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graveyard filla

opinions on frame based vs time based movement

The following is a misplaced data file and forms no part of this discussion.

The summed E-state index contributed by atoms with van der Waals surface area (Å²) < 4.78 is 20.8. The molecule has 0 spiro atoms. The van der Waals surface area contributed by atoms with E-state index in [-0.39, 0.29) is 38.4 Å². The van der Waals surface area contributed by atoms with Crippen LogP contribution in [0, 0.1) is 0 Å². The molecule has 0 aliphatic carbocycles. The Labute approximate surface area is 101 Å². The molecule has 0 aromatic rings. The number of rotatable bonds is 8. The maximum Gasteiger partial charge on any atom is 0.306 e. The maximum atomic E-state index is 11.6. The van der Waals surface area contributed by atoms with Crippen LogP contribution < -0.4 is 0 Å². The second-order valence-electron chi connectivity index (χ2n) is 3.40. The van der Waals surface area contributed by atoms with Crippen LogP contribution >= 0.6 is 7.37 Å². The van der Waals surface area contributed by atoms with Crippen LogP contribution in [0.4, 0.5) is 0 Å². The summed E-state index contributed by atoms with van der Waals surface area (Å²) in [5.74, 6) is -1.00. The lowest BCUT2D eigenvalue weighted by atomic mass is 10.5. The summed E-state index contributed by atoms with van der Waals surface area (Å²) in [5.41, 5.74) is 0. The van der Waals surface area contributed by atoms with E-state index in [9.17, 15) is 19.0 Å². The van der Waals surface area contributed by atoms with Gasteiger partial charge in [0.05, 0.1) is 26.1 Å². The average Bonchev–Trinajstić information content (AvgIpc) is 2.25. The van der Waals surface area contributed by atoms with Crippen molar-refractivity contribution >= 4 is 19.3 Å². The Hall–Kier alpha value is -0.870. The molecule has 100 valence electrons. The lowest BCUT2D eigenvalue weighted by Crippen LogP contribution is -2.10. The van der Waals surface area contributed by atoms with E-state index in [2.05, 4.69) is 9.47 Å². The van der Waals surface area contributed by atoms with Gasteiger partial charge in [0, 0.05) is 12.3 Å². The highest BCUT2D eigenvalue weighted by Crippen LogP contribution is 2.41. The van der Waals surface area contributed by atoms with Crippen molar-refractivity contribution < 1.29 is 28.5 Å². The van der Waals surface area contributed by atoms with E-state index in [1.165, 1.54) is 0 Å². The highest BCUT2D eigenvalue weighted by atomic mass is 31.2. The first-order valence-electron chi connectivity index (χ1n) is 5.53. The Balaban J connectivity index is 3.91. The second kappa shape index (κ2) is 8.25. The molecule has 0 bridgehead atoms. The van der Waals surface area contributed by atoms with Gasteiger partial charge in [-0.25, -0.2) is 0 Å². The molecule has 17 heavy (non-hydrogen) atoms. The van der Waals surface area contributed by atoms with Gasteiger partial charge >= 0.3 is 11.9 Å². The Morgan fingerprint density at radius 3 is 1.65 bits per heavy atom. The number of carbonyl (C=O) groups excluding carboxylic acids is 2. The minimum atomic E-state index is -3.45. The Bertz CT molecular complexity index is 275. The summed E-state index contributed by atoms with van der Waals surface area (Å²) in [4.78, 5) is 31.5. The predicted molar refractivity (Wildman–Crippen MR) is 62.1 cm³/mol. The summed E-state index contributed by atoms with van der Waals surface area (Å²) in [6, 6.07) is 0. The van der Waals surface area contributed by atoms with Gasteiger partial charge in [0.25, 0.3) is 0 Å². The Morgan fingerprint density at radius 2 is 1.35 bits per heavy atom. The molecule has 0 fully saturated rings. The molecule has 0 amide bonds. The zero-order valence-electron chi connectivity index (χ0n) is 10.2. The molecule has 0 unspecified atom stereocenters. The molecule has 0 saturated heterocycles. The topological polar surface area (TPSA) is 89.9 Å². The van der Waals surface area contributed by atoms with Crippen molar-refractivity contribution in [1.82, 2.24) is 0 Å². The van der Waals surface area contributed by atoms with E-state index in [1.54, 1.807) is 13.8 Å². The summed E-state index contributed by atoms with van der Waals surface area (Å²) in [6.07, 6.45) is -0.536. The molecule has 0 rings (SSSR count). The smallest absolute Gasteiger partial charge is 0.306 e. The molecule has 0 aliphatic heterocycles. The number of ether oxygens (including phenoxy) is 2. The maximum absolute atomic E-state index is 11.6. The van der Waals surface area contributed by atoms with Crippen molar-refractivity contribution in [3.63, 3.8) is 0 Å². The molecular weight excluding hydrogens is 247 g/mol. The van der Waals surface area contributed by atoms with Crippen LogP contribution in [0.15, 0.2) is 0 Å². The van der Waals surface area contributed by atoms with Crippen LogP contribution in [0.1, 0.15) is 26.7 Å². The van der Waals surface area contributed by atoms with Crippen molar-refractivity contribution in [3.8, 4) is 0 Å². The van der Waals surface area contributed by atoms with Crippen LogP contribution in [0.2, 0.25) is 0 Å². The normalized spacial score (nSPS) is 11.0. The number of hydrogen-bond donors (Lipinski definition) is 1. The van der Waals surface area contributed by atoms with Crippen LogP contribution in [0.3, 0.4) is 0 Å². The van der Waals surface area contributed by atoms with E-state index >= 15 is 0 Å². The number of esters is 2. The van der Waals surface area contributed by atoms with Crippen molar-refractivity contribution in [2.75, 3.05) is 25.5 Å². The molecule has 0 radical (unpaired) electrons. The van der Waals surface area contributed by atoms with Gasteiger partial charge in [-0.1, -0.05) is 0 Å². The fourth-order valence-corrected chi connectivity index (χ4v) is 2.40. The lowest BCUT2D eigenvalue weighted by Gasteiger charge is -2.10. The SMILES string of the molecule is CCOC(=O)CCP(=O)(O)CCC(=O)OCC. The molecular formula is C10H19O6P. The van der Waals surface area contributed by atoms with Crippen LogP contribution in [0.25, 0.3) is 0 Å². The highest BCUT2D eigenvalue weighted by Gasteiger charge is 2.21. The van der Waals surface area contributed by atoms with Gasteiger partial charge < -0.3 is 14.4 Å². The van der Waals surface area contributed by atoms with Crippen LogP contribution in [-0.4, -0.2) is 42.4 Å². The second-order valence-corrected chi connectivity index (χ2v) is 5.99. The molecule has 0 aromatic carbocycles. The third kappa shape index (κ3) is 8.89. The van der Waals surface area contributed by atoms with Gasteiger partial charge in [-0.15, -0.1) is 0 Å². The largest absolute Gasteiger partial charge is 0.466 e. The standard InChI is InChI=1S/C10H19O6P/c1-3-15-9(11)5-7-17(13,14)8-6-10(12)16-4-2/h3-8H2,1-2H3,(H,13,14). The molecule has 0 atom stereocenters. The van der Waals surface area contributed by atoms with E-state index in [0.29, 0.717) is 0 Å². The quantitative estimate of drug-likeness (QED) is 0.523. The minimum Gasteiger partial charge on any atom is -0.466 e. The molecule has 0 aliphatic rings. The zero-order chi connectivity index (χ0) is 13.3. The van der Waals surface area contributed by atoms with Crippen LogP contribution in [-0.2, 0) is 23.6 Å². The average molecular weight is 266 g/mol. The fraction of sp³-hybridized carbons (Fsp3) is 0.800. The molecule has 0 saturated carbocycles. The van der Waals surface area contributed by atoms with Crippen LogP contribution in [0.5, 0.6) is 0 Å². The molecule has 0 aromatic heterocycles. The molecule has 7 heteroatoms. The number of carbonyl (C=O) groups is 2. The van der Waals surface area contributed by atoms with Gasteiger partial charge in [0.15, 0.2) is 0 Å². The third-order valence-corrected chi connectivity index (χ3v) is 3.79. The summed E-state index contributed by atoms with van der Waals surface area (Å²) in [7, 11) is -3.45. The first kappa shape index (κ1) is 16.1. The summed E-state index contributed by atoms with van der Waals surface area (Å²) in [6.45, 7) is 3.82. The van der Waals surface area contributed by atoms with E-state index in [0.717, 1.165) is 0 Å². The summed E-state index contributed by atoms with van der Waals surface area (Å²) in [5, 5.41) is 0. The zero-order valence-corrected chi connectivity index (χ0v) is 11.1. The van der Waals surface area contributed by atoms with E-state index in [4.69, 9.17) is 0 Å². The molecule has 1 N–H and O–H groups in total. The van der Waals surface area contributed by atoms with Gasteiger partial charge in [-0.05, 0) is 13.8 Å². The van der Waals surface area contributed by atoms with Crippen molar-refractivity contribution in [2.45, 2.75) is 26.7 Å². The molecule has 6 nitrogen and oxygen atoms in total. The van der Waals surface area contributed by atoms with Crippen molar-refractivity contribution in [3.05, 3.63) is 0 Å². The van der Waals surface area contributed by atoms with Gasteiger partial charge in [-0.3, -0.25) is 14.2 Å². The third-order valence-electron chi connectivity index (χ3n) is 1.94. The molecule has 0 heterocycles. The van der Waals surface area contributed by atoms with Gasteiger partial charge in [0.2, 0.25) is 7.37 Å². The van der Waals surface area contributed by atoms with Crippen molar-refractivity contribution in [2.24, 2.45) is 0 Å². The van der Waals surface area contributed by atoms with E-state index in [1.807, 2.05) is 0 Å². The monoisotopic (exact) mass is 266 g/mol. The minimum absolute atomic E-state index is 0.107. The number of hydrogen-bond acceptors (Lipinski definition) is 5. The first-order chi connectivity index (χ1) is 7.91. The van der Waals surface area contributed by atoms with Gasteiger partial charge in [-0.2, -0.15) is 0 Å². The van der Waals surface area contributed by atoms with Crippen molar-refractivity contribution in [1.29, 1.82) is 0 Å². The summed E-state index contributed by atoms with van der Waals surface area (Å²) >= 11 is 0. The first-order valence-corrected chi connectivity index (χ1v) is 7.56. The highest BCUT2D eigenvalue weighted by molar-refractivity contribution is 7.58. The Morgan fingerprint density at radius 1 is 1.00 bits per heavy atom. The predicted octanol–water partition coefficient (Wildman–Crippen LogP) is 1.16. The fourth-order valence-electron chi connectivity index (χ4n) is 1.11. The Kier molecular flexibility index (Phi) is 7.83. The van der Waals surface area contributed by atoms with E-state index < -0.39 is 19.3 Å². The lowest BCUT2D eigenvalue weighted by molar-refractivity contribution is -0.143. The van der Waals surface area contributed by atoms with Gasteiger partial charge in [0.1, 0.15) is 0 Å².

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high, im currently working on a top down RPG.. anyway, i was planning on locking the frame-rate at 30 or so FPS.. but just recently i have switched my drawing code to use OpenGL so now i am getting a pretty decent framerate (around 3-500 on my machine but its p4 3 gig radeon 9600)...i was thinking i should take advantage of this and use time based movement instead of frame based... this way, i could get high FPS and play the game at a normal speed.. anyway, im asking your opinions about this. is it worth the pain? my first game (a pong clone) i did time based movement, and had some undesireable results. everything appeared fine, but the enemy AI would be kind of jerky at times, also (and most disturbing), was on some machines, the enemy AI was impossibly hard... on other machines, it was extremely too easy to beat the AI... i pretty much attributed it to the TB movement, but i could be wrong. im pretty sure thats why it was happening though... since i couldnt get time based movement working properly, im a little nervous to implement it into my newer game. i mean, i was getting weird bugs in pong.. i dont want things to start popping up in my game.. but it would suck to have to lock the framrate.. (would anyone notice a diff between say 60 FPS and hundreds of FPS?).. also, i plan to add networking to the game (NO not a MMORPG!).. i want to learn winsock anyway, and i figured i would learn it and implement it into the game after i got a good feel of it by networking a more simple game (like maybe my pong..).. i only want about 2 or 4 people to connect to deathmatch / team up... also, is frame independant movement better for networked games? thanks for any advice!! [edited by - graveyard filla on May 26, 2004 3:23:44 AM]